What is a Fianchetto? | Chess Terms
A fianchetto is unique bishop development on the long diagonal.

What is a Fianchetto? | Chess Terms

CHESScom
CHESScom
Jan 1, 2018, 12:00 AM |
0 | For Beginners

Fianchetto is an Italian word which refers to a bishop development on the long diagonal. Fianchettos are made by advancing the pawns on the b- and g-files and developing the bishop behind the knight pawn.

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The bishops on b2 and g2 for White, and b7 and g7 for Black, are fianchettoed bishops.

Several chess openings use the strategy of the fianchetto bishop to exert pressure on the long diagonals. For example:

1. Sicilian Dragon: The fianchettoed bishop on g7 is famous in this opening. Here is an example game with Hikaru Nakamura showing the power of this bishop on the long diagonal.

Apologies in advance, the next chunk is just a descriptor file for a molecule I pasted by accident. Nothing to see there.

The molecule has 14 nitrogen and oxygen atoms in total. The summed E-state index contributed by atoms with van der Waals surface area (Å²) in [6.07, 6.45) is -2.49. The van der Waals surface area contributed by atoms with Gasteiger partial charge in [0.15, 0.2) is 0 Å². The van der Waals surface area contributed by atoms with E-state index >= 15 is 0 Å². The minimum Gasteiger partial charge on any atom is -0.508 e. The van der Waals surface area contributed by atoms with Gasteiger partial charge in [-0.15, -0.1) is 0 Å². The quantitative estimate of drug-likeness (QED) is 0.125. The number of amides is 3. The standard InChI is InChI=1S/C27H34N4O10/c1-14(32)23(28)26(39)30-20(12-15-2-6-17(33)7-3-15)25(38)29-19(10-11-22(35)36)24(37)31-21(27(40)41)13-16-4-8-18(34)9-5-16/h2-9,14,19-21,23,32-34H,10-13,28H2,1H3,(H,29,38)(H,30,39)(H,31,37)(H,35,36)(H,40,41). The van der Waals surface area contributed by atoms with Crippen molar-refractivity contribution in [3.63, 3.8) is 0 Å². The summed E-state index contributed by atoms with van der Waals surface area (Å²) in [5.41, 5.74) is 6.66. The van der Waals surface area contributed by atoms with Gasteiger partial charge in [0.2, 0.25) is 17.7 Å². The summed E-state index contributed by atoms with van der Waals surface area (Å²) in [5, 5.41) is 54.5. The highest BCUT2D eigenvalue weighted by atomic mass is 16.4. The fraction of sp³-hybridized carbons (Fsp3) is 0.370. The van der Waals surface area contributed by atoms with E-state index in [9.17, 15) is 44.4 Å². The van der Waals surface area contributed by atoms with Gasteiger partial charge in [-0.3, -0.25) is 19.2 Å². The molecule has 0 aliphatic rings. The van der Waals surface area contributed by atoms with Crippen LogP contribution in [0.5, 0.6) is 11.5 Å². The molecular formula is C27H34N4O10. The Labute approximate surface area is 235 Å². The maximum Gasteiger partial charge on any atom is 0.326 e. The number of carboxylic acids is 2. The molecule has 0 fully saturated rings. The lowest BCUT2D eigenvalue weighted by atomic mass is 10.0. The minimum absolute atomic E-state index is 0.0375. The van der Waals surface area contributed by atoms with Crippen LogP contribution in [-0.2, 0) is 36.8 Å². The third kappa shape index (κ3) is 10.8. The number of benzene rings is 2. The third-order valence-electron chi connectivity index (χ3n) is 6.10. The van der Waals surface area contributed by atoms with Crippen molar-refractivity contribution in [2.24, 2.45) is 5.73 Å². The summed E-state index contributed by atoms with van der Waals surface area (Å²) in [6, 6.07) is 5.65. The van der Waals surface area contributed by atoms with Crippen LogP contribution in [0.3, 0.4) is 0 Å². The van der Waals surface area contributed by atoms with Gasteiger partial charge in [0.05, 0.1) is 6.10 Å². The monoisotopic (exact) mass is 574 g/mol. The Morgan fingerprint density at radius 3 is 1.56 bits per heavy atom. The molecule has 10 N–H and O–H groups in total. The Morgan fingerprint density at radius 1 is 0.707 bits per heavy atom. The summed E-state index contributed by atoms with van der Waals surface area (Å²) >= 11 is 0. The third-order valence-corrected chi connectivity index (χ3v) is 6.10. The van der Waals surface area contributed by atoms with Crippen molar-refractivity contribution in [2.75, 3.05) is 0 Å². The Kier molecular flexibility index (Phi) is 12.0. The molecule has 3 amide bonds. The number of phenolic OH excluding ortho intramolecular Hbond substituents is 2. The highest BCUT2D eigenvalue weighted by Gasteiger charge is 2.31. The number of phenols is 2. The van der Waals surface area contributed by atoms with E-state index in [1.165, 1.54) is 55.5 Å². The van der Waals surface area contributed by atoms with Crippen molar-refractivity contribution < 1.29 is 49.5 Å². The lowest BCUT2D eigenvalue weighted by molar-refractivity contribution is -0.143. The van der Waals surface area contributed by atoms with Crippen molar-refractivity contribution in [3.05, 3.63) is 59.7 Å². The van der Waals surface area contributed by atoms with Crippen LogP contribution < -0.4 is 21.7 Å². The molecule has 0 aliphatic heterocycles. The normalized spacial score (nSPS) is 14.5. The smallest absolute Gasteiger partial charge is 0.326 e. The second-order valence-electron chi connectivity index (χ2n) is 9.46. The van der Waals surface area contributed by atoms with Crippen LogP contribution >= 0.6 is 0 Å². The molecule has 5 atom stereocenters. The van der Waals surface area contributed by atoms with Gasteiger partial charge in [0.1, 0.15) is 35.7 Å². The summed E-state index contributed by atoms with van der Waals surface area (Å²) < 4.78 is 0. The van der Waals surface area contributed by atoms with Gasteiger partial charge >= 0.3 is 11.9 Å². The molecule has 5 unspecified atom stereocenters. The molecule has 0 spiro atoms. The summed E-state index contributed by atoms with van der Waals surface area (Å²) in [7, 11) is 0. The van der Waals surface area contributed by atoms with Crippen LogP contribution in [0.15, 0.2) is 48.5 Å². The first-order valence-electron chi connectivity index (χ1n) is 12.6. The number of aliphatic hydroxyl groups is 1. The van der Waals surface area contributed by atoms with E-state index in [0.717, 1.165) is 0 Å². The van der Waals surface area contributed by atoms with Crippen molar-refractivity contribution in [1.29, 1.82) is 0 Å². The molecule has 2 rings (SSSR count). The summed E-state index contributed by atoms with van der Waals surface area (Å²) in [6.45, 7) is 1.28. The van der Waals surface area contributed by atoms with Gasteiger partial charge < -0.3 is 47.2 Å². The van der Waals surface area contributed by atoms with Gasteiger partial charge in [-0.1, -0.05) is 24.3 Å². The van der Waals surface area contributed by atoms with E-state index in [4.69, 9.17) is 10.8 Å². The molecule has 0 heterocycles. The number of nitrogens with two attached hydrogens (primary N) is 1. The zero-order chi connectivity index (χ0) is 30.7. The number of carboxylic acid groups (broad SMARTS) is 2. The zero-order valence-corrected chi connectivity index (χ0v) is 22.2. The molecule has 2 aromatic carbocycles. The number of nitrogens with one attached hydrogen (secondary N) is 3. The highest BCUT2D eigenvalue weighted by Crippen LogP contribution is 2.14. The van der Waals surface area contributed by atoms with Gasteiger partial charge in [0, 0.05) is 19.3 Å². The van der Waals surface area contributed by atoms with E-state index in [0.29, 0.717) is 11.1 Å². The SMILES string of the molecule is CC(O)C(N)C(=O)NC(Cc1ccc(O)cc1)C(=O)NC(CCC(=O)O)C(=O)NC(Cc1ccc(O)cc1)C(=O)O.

2. King's Indian Defense: Again the bishop on g7 plays a key part. Hikaru Nakamura likes to fianchetto his king's bishop as we see in this game. Notice how the bishop only moves two times but it controls the board.

3. Larsen's opening: This opening fianchettoes the bishop on the queenside and is for the player with the white pieces. Grandmaster Baduur Jobava is one of the leading players of this opening. Let's take a look at how he handles the fianchetto.

The fianchettoed bishop is a powerful way to develop your bishops and control the center of the board from a distance. 

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